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Tragic Fire in Kuwait Claims Lives of 49 Indian Workers: A Comprehensive Report - In Bulletin

 A devastating fire that swept through a six-storey building housing foreign workers in Kuwait has claimed the lives of 49 Indian nationals. The blaze, which broke out at dawn on Monday in the Mangaf area south of Kuwait City, has left the Indian community and the broader expatriate workers in shock.


Tragic Fire in Kuwait Claims Lives of 49 Indian Workers: A Comprehensive Report - In Bulletin


Incident Overview

More than 50 others were injured in the fire, which quickly engulfed the lower floors of the building. Black smoke seen comming out of the upper-storey windows as flames raged below. The Kuwaiti Interior Ministry initially reported 35 deaths, later revising the total to 49 after forensic teams examined the site.


Victims and Casualties

The health minister, Ahmad al-Awadhi, confirmed that hospitals had received 56 injured individuals. The six-storey building, which housed 196 workers, primarily Indians, became a death trap as smoke suffocated many of the residents. The majority of the deceased were Indian nationals aged between 20 and 50, who worked for a private company.


Eyewitness Accounts

Eyewitnesses described scenes of horror covered in black suffocating smoke. One particularly distressing incident involved a resident who, in a desperate attempt to escape the building, jumped from the fifth floor, tragically striking the balcony's edge. These stories of courage and tragedy have resonated deeply within the community.


Official Responses and Investigations

In the aftermath of a devastating fire, Kuwait's Interior Minister, Sheikh Fahd Al-Yousef, announced the detention of the building’s owner on potential negligence charges. He emphasized that properties violating safety regulations would be closed immediately. "We will address the issue of labor overcrowding and neglect," he stated, promising thorough investigations and legal procedures. Kuwaiti prosecutors have also remanded one citizen and several residents in custody on accusations of manslaughter due to safety negligence at the building. The Ministry of External Affairs of India highlighted that 176 workers lived in the building, underscoring the severe overcrowding and poor living conditions faced by many foreign workers in the Gulf.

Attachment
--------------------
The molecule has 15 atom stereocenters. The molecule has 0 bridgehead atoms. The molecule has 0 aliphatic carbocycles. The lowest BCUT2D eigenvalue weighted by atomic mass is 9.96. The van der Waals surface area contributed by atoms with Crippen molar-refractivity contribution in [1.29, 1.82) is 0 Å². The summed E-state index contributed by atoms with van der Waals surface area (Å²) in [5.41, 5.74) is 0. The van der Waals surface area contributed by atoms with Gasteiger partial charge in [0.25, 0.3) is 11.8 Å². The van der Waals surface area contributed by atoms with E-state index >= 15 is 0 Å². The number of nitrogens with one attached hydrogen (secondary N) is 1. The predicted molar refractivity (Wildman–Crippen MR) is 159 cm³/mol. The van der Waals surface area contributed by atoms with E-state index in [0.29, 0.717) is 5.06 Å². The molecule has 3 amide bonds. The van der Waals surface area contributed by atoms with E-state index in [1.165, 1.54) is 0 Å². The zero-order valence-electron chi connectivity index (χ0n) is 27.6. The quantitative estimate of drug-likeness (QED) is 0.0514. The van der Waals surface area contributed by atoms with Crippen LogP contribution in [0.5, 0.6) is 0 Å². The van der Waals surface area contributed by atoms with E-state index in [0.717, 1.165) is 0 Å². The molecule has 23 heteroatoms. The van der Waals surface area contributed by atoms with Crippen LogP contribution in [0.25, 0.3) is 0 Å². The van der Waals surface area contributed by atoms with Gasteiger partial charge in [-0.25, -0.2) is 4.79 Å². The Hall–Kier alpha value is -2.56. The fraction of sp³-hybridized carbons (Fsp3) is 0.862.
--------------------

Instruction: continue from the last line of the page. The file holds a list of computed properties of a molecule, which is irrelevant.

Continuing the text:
Prime Minister Narendra Modi expressed his condolences on social media, describing the disaster as "saddening" and assuring that the Indian embassy in Kuwait had set up an emergency helpline for updates. India's foreign minister, Subrahmanyam Jaishankar, and minister of state for external affairs, Kirti Vardhan Singh, coordinated assistance efforts and the safe return of the deceased.


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Healthcare and Emergency Response

The injured were distributed across several hospitals, with 21 admitted to Al-Adan Hospital, 11 to Mubarak Hospital, six to Farwaniya Hospital, and one to Al-Amiri. Brigadier General Muhammad Al-Gharib of the General Fire Force reported that the fire was quickly brought under control, but most deaths were due to smoke inhalation as residents were sleeping at the time.


Government and Diplomatic Efforts

The Emir of Kuwait, Sheikh Meshal Al-Ahmad Al-Jaber al-Sabah, ordered an investigation into the fire and vowed to hold those responsible accountable. Crown Prince Sheikh Sabah Khaled Al-Hamad Al-Sabah and Prime Minister Sheikh Ahmed Abdullah Al-Ahmad Al-Sabah also expressed their condolences and wished for the speedy recovery of the injured.


India's Prime Minister chaired a review meeting with senior officials, including External Affairs Minister S Jaishankar and National Security Advisor Ajit Doval. The PM of India  announced relief of Rs 2 lakh for the families of the deceased Indian nationals from PM Cares funds.


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Repatriation of Bodies

The bodies of 45 Indians were flown to India in Indian Air Force Carrier, where bereaved relatives gathered at the airport to receive them. Kerala’s Chief Minister Pinarayi Vijayan called the accident a "national tragedy," emphasizing the importance of migrant workers to the state’s economy.


Conclusion

This tragic incident underscores the conditions faced by foreign workers in Kuwait and other Gulf states. The fire has not only highlighted the living conditions but also the need for safety regulations and enforcement. The international community, along with Indian authorities, continues to monitor the situation closely, ensuring that justice is served and support is provided to the affected families.


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